On the tenth anniversary of the Foundation, Cancer Survivors Day also marks a survivorship milestone for Save Your Skin Founder, Kathleen Barnard
VANCOUVER, June 2, 2016 /CNW/ - On Sunday June 5th, 2016 the Save Your Skin Foundation will recognize National Cancer Survivors Day with greater hope for advanced melanoma survival. 2016 also marks the Foundation's 10th anniversary and represents a significant milestone for Save Your Skin's Founder, Kathleen Barnard.
In 2003 Kathleen Barnard was diagnosed with stage four melanoma and by 2005 she was given only six months to live. The grim prognosis was devastating for Barnard and her family, who continued to hold out hope for a final chance at survival. At this time a new melanoma drug was in its clinical trial phase and Barnard fortunately gained access to the treatment just in time. This treatment would save Barnard's life and by 2006 the remaining cancer would be surgically removed. Today, 10 years later, Barnard celebrates an incredible milestone as one of Canada's longest surviving advanced melanoma patients.
Until recently, there were no treatments available for advanced melanoma."When I was diagnosed in 2003, the first thing I looked for was a sign of hope. For me, hope meant finding other survivors, but I couldn't find a single person," explained Kathy Barnard, Save Your Skin Foundation President and Founder. "Today's reality is very different. Today, there is real hope for melanoma survivorship thanks to the introduction of revolutionary new treatments in recent years". Updates and news on the latest melanoma treatments can be found on the 'Join the Conversation' page of the Save Your Skin Foundation website.
The number of newly diagnosed cancer cases in Canada is increasing, but survival rates are also increasing1, resulting in the need to draw attention to the ongoing unique challenges of cancer survivorship. After treatments are over, many people experience mixed emotions. People often feel glad, excited and anxious all at the same time. "While you're happy to be done treatment, it's normal to be concerned about what the future holds", said Meloney Edghill, 10-year survivor of stage four melanoma. "When I was diagnosed with terminal stage four melanoma, I did not think I would be here today. To me, survivorship means facing my fears and living each day to the fullest". A short video clip on Meloney's journey from diagnosis to survivorship can be viewed here.
In 2015, the Save Your Skin Foundation launched the I'm Living Proof survivorship program and website, the first of its kind in Canada. The program provides a website for survivors to connect and offers a community of support and engagement. I'm Living Proof also brings hope and support to those newly diagnosed. As part of the I'm Living Proof program, a first ever melanoma survivorship video was also produced and can be viewed here.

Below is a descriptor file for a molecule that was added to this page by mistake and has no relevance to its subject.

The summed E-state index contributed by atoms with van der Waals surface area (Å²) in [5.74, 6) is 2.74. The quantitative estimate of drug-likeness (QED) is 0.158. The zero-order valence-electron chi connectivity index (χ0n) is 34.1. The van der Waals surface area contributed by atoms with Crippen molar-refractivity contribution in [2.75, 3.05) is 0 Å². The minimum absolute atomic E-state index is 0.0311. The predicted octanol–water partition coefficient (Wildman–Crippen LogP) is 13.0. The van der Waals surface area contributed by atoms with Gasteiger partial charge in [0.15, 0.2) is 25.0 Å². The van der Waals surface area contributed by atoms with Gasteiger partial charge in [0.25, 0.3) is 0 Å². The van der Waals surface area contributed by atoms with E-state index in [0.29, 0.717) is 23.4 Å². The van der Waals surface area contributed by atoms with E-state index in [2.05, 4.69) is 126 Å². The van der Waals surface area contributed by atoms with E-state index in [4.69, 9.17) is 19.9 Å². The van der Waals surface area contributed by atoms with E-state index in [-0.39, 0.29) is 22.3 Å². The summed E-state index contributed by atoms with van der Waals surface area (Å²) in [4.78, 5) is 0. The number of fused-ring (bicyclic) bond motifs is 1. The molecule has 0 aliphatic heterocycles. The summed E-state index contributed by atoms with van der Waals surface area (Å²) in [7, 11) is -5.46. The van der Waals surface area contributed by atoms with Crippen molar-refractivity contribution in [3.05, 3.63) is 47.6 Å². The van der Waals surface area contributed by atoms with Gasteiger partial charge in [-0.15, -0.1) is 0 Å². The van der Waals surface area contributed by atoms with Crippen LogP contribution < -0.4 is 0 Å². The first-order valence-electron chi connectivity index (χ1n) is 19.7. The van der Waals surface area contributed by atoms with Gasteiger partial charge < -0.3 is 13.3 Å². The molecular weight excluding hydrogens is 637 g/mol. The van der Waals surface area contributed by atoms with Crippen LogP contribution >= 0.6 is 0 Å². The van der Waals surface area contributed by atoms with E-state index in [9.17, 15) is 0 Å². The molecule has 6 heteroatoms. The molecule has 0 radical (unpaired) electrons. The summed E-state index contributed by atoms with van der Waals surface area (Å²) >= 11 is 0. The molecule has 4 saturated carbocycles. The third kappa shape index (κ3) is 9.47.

National Cancer Survivors Day is a celebration for those who have survived, and inspiration for those recently diagnosed, a gathering of support for families and an outreach to the community.2
About Cancer Survival in Canada
According to the Canadian Cancer Society, survival is the percentage of people who are alive at some point in time after their cancer diagnosis. There are many different ways of measuring and reporting cancer survival statistics. Most survival statistics are reported for a specific time period, namely 5 years.
- Based on 2006–2008 estimates, 63% of Canadians diagnosed with cancer are expected to survive for 5 years or more after a cancer diagnosis
- Between 1992–1994 and 2006–2008, survival rates increased from 56% to 63% for all cancers combined
- In 2009, about 810,045 Canadians diagnosed with cancer in the previous 10 years were alive. This represents about 2.4% of the Canadian population or 1 out of every 41 Canadians
Source: Canadian Cancer Society3
About Melanoma in Canada
Incidence rates of melanoma have increased in both men and women over the past several decades, with recent increases of 2.3% per year in men between 2001 and 2010, and 2.9% per year among women between 2001 and 2010. Exposure to ultraviolet (UV) radiation through exposure to sunlight, tanning beds and sun lamps appears to be a major risk factor for melanoma. In its late stages, the average life expectancy for melanoma is just six months, with a one-year survival rate of only 25 percent, making metastatic melanoma one of the most aggressive forms of cancer and one of the deadliest forms of skin cancer. An estimated 6,800 Canadians were diagnosed with melanoma in 2015 (up from 6,500 in 2014). Melanoma is also one of the top three most commonly diagnosed cancers in young adults aged 15-29.
About the Save Your Skin Foundation
The Save Your Skin Foundation is a national not-for profit organization dedicated to the areas of skin cancer and skin disease with a focus on education and awareness, supporting research and ensuring equal and timely access to treatment for all Canadians. The Foundation was started in 2006 by Kathleen Barnard and her family. Please visit www.saveyourskin.ca for more information.
SOURCE Save Your Skin Foundation
For further information: Media Contact: Karran Finlay, Save Your Skin Foundation, 778-988-8194, firstname.lastname@example.org, www.saveyourskin.ca